Over 80 species are classified as whales, or as taxonomists prefer to call them, cetaceans, which originates from the Greek ketos for sea monster. Cetaceans are divided into two groups, the Mysticetes (baleen whales) which use comblike plates on the roofs of their mouths to strain food from the water. Some of these are the Blue whales, fin whales, bowheads, and most of the other large whales belong to this line, along with some smaller whales such as the minke whale and pygmy right whale.

Odontocetes, the toothed whales, include belugas, narwhals, sperm whales, pilot whales, and beaked whales, including dolphins and porpoises. Killer whales are the largest members of the dolphin family

The early Eocene epoch, which lasted from 55 million years ago to around 34 million years ago, is often called the dawn of the age of mammals, and when whales had their first known beginnings. Paleontologists can now trace the origins of whales through a series of fossil discoveries.

Blue whales, the largest of the cetaceans, are larger than any known dinosaur dimension, measuring up to as much as 100 feet, and weigh a third of a million pounds.

The author of National Geographic's Evolution of Whales, comments about his visit with Thewissen, in which he is handed the skull of one of the oldest known whales. "At first glance I thought he had handed me the head of a coyote." Remains of Pakicetus were discovered in the Himalayan foothills sediment. Judging by surrounding sediment, the creature lived as a land-dweller, among marsupials and squirrel-sized primates, our very early human ancestors.

The remains of Pakicetus are closely linked to river channels, which suggest the creature spent part time around and perhaps in water. Subtle clues in the anatomy of Pakicetus cause scientists to declare the creature an early whale. A combination of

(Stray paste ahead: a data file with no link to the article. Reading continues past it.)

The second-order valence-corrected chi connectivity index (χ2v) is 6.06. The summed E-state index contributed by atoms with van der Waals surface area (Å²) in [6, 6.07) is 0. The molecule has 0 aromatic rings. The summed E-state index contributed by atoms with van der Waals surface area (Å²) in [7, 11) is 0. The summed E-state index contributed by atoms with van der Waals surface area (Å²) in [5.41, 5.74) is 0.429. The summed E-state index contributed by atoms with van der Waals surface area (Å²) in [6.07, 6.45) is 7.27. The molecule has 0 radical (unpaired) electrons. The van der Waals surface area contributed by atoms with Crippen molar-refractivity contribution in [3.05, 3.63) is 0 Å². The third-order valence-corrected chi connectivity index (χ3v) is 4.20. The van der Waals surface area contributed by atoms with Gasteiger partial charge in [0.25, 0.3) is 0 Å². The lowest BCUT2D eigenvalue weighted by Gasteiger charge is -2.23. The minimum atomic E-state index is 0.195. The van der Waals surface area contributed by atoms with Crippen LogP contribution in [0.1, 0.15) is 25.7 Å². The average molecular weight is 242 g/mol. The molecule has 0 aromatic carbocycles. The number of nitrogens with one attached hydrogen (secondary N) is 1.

• cusps on the molars teeth,
  • One of the middle ear bones (the tympanic) which contains an s-shaped fold, as well as the
  • positioning of other middle ear bones inside the skull.

These traits are absent in other known mammals, but are a signature of all later whales.

Middle ear bone (the incus) from a 50-million year old Pakicetid

"Beautifully Intermediate" says Dr. Thewissen, "It's structure helps answer how a land mammal's ear adapted to underwater sound." (pictured above) a middle ear bone from a 50-million year old Pakicetid.

The bone shown in the picture comes from a paper in Nature 1996, or from Thewissen - Northeastern Ohio Universities ], and is an incus.

The Tympanic
Source: Evolution, Triumph of an Idea, Carl Zimmer

"One particularly baffling fossil was the back part of a 50-million-year-old skull. It was about the size of a coyote's and had a high ridge running like a mohawk over the top of its head, where muscles could attach and give the mammal a powerful bite. When Gingrich looked underneath the skull, he saw ear bones. They were two shells shaped like a pair of grapes and were anchored to the skull by bones in the shape of an S. For a paleontologist like Gingerich, these ear bones were a shock. Only the ear bones of whales have such a structure; no other vertebrate possesses them."
- Carl Zimmer

Around a million years after Pakicetus appeared, another relative emerged. Ambulocetus natans was discovered in Pakistan in 1994, by Dr. J.G.M. 'Hans' Thewissen. Ambulocetus natans means "the walking, swimming whale". Ambulocetus had thick, splayed-out legs, four-toed feet and a small hoof at the end of each toe. The creature possessed sharp teeth and was roughly the size of a large sea lion. Ambulocetus may have been an ambush-hunter, similar to the hunting style of modern crocodiles.